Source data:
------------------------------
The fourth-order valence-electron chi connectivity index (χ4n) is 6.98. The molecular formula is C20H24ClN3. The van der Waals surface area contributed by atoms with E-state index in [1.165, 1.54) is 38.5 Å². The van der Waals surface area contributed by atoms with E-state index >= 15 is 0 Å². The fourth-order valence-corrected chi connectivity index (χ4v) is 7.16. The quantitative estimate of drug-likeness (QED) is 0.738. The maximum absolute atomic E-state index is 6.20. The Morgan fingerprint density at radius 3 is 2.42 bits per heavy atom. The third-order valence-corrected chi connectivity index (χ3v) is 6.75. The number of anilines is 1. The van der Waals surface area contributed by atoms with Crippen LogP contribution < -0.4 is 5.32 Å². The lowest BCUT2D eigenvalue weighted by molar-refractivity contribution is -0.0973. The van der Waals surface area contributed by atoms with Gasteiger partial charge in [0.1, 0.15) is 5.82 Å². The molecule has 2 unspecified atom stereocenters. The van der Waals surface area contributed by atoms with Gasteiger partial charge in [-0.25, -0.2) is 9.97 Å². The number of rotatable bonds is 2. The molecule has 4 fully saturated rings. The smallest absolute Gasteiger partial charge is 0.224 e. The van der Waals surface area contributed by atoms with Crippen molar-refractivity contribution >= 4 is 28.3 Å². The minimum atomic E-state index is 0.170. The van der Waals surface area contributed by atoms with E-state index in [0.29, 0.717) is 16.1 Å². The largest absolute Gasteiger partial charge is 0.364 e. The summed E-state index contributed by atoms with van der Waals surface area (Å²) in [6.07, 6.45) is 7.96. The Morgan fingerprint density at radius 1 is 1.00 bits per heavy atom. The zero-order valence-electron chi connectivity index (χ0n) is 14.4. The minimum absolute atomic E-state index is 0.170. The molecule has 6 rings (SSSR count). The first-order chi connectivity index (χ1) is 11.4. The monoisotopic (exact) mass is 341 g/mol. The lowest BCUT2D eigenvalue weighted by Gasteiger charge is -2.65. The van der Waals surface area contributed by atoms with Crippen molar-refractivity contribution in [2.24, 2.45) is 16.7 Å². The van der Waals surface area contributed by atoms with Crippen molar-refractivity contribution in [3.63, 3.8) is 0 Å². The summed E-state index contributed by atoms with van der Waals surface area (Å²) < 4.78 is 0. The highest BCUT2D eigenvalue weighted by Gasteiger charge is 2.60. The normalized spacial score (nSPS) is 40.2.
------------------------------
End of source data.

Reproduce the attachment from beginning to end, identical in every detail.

The fourth-order valence-electron chi connectivity index (χ4n) is 6.98. The molecular formula is C20H24ClN3. The van der Waals surface area contributed by atoms with E-state index in [1.165, 1.54) is 38.5 Å². The van der Waals surface area contributed by atoms with E-state index >= 15 is 0 Å². The fourth-order valence-corrected chi connectivity index (χ4v) is 7.16. The quantitative estimate of drug-likeness (QED) is 0.738. The maximum absolute atomic E-state index is 6.20. The Morgan fingerprint density at radius 3 is 2.42 bits per heavy atom. The third-order valence-corrected chi connectivity index (χ3v) is 6.75. The number of anilines is 1. The van der Waals surface area contributed by atoms with Crippen LogP contribution < -0.4 is 5.32 Å². The lowest BCUT2D eigenvalue weighted by molar-refractivity contribution is -0.0973. The van der Waals surface area contributed by atoms with Gasteiger partial charge in [0.1, 0.15) is 5.82 Å². The molecule has 2 unspecified atom stereocenters. The van der Waals surface area contributed by atoms with Gasteiger partial charge in [-0.25, -0.2) is 9.97 Å². The number of rotatable bonds is 2. The molecule has 4 fully saturated rings. The smallest absolute Gasteiger partial charge is 0.224 e. The van der Waals surface area contributed by atoms with Crippen molar-refractivity contribution >= 4 is 28.3 Å². The minimum atomic E-state index is 0.170. The van der Waals surface area contributed by atoms with E-state index in [0.29, 0.717) is 16.1 Å². The largest absolute Gasteiger partial charge is 0.364 e. The summed E-state index contributed by atoms with van der Waals surface area (Å²) in [6.07, 6.45) is 7.96. The Morgan fingerprint density at radius 1 is 1.00 bits per heavy atom. The zero-order valence-electron chi connectivity index (χ0n) is 14.4. The minimum absolute atomic E-state index is 0.170. The molecule has 6 rings (SSSR count). The first-order chi connectivity index (χ1) is 11.4. The monoisotopic (exact) mass is 341 g/mol. The lowest BCUT2D eigenvalue weighted by Gasteiger charge is -2.65. The van der Waals surface area contributed by atoms with Crippen molar-refractivity contribution in [2.24, 2.45) is 16.7 Å². The van der Waals surface area contributed by atoms with Crippen molar-refractivity contribution in [3.63, 3.8) is 0 Å². The summed E-state index contributed by atoms with van der Waals surface area (Å²) < 4.78 is 0. The highest BCUT2D eigenvalue weighted by Gasteiger charge is 2.60. The normalized spacial score (nSPS) is 40.2.